When Kat Gordon gathered the industry at the first 3% Conference in 2012, the event had an almost revival-like emotional fervor — as if it was finally giving voice to generations of pent up frustration. It was a call to arms that said we need to do more than talk about the lack of women in creative leadership roles, it was time for real action.
This certainly struck a chord at our agency. On the issue of gender equality, we had always prided ourselves on our progressive, open culture, but the ideas brought forward at the conference forced us to take a hard look at ourselves. In spite of our good intentions, we realized we had a lot of work to do.
That year, Eleven had talented female employees in many key staff roles and a creative department that was nearly 50% female in aggregate. The problem, however, was staring us in the face. We had no females in management, no female creative directors and no female partners. We had never meant to perpetuate gender bias, and yet here we were. We weren’t the company we had set out to be and we needed to gut check ourselves.
We knew this was a problem that couldn’t be solved with half measures — a promotion here, a new hire there. We needed to restructure our business in a way that would better promote equality.
The first step we took was to create a management layer from employees who lead major groups or services. Interestingly, this group naturally held more than 50% women, suggesting that the agency already relied heavily on female leadership but did not formally acknowledge them as leaders.
The second change was to rework the partnership structure to create an associate partner role for each management team member (both female and male) that included the attendant responsibilities, status and compensation.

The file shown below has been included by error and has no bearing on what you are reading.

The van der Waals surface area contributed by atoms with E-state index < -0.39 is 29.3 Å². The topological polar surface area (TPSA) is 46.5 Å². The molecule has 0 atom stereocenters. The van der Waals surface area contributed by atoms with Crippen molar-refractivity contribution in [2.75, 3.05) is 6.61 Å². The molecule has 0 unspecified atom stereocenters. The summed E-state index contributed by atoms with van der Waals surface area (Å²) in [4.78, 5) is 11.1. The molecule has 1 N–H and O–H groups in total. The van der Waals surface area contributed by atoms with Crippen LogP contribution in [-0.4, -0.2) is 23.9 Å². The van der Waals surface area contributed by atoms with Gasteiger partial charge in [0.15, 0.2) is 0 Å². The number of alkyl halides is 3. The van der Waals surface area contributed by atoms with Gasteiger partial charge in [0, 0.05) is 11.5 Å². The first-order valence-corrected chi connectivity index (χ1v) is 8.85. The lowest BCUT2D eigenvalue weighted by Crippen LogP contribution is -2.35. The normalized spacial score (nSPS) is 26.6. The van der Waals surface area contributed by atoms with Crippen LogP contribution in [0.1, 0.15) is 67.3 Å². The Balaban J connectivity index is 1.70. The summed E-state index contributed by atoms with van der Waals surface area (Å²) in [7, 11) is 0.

Next, it was time to shift our compensation and benefits programs towards a model that would better support realities of both work and life for everyone. We moved to a progressive, flexible time-off policy. We also reviewed all staff salaries to ensure that they reflected role and seniority, not gender, and made adjustments where we saw unfairness. After three years on this journey, Eleven has moved to 50% of the roles in agency management, 50% of the roles in the creative department and even 50% of the roles of creative directors being held by women.
The first significant result of diverse talent in creative leadership: more diverse creative solutions to client problems. It’s obvious, but it is reason enough to ensure that women play important roles at the top of a creative department. For Eleven, there is a freshness of approach and a broader range of emotional energy that has developed from the female creative directors that adds to the already high-quality work that the male creative directors deliver. The effect has been a new energy from existing clients and a marked increase in success in new business.
The 4A’s has identified a competition for talent as one of the top challenges agencies will face in the coming decade. And recent voices in the ANA have added that agencies must do a better job in bringing a diversity of talent to client marketing challenges or risk becoming useless to client’s businesses. The lack of people of color and ethnicities that reflect the diversity of the society we market into is an equal and parallel problem to gender equality. By making ourselves a place where gender equality is a priority, we have begun to create a more welcoming culture for diverse talent.
Since that first day of the conference in 2012, many agencies have, like ourselves, been spurred to action by the call of the 3% movement. It’s been an imperfect process, and there’s still much work to be done, but the lesson is sinking in that agencies stand to gain everything and to lose very little if they better reflect the society at large. Diversity can help us win the battle for talent, be more relevant to today’s workforce and better serve our clients needs. We just have to put in the work.
Someday, we may look back on that first 3% Conference as the catalytic moment when the agency world finally woke up and faced what our new model really looks like.
Courtney Buechert is CEO of Eleven Inc.